Indonesia’s progress. Indonesia’s population of 275 million is the most populous in ASEAN. Its economic success in recent years is marked by the fact that its GDP per head, according to World Bank conversion, is $4,292. (Our own corresponding GDP per head is $3,549.) It has now graduated to middle income status among developing nations and is currently on a path toward more economic progress.

One dimension of development is population growth. Indonesia has reduced its population growth rate much better than we have. As a result, a one percent growth of the economy brings in a greater gain in welfare for the average Indonesian than for the Filipino. There is a smaller burden of public support for poor families on the state when population growth is less. Across time, that small burden becomes significant in terms of improvements in the level of consumption and/ or investments that can be undertaken to raise national productivity further.

Indonesia has been attracting more foreign direct investments compared to us. Such success has brought more jobs in the economy, greater productivity overall, and an improvement of technological prowess for the country.

Indonesia’s recent success has brought it new recognition of its standing in the world community of developing nations. Indonesia is developing into an economic giant in the ASEAN region.

Singapore’s open economy. By size of population (5.45 million people, of which 3.4 million are its citizens) and by its land size (which is around one-fifth of the size of our island of Bohol), Singapore is a small country.

The spectacular growth of Singapore in the course of decades begs the question what other countries could learn from such success.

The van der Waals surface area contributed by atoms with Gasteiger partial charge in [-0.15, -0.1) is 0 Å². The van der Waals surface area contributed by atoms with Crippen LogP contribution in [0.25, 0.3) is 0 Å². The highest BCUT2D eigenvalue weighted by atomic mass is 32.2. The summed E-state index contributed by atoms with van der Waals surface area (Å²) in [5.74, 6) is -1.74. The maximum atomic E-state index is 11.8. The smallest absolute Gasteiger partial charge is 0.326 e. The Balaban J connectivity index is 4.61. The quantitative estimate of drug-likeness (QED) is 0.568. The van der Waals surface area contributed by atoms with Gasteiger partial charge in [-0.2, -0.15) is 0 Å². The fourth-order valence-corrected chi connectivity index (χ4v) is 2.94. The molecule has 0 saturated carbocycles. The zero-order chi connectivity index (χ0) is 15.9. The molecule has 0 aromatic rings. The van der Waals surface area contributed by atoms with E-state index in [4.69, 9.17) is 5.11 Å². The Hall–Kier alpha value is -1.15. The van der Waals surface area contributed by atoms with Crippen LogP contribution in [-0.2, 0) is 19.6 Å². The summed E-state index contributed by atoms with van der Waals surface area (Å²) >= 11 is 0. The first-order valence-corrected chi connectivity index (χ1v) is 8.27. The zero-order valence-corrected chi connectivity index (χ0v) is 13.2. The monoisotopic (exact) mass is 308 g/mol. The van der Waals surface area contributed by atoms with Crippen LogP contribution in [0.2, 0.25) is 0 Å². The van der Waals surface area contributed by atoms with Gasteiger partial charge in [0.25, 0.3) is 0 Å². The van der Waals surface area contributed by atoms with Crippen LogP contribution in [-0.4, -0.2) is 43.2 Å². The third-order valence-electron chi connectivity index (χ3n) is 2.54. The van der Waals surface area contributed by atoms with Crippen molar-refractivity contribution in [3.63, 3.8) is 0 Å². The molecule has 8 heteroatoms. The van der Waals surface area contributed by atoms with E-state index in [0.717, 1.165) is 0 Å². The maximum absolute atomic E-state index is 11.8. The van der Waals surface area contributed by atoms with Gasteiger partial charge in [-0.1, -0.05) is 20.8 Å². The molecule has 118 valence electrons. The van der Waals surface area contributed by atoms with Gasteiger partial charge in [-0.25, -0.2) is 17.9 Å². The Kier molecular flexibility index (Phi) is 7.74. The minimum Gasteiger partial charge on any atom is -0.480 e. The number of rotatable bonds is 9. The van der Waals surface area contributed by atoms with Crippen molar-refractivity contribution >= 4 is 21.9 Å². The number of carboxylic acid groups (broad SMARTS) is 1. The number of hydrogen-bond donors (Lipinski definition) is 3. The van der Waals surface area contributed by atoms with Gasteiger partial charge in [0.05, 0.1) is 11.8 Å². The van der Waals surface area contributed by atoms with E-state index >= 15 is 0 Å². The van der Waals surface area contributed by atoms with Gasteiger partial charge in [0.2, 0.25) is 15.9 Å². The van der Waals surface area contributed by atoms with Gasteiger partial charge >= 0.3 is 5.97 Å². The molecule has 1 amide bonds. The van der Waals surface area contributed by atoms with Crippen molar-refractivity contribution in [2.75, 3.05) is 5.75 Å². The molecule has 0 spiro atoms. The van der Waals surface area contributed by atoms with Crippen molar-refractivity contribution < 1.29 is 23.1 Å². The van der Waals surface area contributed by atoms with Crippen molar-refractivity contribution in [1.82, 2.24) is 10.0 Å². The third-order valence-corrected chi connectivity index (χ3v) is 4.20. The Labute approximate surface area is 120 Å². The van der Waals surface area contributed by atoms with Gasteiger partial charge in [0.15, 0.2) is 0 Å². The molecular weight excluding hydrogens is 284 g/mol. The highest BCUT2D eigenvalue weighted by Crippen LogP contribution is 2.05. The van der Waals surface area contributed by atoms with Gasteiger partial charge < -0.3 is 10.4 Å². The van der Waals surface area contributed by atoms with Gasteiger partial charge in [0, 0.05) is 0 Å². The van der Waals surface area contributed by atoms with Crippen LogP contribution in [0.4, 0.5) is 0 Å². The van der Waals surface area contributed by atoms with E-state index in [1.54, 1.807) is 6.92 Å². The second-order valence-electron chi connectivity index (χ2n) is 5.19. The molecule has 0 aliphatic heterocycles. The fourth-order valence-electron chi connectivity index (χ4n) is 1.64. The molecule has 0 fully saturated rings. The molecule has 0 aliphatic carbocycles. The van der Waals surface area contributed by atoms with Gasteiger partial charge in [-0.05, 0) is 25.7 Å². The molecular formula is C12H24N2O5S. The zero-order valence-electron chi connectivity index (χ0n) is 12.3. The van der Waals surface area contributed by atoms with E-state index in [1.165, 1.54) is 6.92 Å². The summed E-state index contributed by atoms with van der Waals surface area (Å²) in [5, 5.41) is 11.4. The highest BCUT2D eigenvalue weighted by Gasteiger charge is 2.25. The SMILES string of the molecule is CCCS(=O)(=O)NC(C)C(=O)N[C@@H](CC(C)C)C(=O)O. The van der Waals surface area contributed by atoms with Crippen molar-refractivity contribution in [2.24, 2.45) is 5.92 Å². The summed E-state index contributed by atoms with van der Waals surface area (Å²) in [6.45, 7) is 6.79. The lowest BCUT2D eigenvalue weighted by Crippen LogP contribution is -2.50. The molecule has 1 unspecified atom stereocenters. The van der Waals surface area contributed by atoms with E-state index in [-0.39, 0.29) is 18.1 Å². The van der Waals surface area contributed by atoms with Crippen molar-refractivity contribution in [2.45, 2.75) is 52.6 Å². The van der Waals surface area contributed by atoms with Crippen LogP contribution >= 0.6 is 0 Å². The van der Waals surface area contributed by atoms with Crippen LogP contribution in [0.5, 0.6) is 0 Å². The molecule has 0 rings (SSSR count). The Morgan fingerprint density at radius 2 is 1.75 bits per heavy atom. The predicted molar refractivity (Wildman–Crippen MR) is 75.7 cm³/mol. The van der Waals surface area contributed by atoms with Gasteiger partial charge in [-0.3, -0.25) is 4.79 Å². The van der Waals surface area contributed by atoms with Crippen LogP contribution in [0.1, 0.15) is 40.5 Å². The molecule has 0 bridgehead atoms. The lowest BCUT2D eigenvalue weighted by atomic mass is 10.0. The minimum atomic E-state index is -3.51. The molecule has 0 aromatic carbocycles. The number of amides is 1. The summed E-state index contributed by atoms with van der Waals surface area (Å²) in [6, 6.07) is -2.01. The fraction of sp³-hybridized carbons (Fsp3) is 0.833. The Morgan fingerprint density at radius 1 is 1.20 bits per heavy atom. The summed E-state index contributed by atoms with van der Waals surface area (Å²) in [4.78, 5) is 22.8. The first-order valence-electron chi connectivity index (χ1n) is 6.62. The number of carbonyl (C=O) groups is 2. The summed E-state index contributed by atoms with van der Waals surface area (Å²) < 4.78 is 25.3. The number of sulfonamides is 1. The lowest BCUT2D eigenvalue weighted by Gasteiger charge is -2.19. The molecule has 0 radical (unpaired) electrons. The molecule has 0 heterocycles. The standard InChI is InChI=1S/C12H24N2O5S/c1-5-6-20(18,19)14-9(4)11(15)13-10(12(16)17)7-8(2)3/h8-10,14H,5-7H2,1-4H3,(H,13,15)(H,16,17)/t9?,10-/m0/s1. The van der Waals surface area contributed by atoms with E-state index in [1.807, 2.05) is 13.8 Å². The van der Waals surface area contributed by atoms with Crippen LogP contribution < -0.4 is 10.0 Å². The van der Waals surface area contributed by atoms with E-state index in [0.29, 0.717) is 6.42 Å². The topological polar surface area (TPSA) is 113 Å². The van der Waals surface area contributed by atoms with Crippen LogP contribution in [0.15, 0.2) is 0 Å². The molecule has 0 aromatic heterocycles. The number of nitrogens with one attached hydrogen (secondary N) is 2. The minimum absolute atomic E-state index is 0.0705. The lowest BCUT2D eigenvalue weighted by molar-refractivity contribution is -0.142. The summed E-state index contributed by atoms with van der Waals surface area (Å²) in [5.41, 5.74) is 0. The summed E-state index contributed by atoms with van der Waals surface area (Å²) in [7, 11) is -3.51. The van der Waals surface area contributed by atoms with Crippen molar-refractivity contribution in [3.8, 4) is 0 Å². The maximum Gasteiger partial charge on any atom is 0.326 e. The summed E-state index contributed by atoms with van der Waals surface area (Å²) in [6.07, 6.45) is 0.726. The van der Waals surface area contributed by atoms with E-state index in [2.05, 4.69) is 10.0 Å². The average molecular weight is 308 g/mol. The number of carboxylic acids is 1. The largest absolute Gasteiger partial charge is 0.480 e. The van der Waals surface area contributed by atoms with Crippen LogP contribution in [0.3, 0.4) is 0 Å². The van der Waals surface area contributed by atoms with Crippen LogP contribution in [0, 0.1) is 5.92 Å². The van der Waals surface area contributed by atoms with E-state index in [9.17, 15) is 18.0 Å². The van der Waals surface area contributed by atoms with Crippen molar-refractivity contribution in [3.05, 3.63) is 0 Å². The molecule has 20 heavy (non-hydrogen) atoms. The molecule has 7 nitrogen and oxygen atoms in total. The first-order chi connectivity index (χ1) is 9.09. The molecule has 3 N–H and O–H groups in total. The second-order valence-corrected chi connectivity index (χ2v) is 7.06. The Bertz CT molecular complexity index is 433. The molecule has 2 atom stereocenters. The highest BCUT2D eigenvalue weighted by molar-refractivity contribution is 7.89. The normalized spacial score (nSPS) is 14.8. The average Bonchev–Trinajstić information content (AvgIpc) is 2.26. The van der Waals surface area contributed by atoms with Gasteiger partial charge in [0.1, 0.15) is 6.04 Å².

Singapore today is the most developed country in ASEAN. Its GDP per head in 2021 of  $72,724 is higher than that of the United States ($69,288).

Singapore’s open economy made use of the whole world as its resource for capital, skilled manpower, and technology. By opening its doors to the world, it was able to access the resources it needed for its development. A beneficial consequence of this openness was to raise the well-being of its citizens up to the standards of the most economically advanced countries.

As late as the 1970s, the economic relations between Singapore and the Philippines were the weakest among the five original ASEAN member countries.

Today, Singapore’s link with the Philippines is the strongest in terms of economic relations. For a starter, Singapore is the single largest source of foreign investments from among ASEAN member nations.

Let me further ponder on the following quote from a Singaporean government publication:

“… Singapore is the number one trading partner in ASEAN for the Philippines, and its fifth top trading partner after Japan, US, Hong Kong, and China, for a total trade volume of  $3.7 billion, and a 6.6 percent share of Filipino exports. Meanwhile, the Philippines is Singapore’s 14th trading partner, for a total trade of US$6.5 billion and a two percent share of Singaporean exports.”



For archives of previous Crossroads essays, go to: Philstar.com. Visit this site for more information, feedback and commentary: http://econ.upd.edu.ph/gpsicat/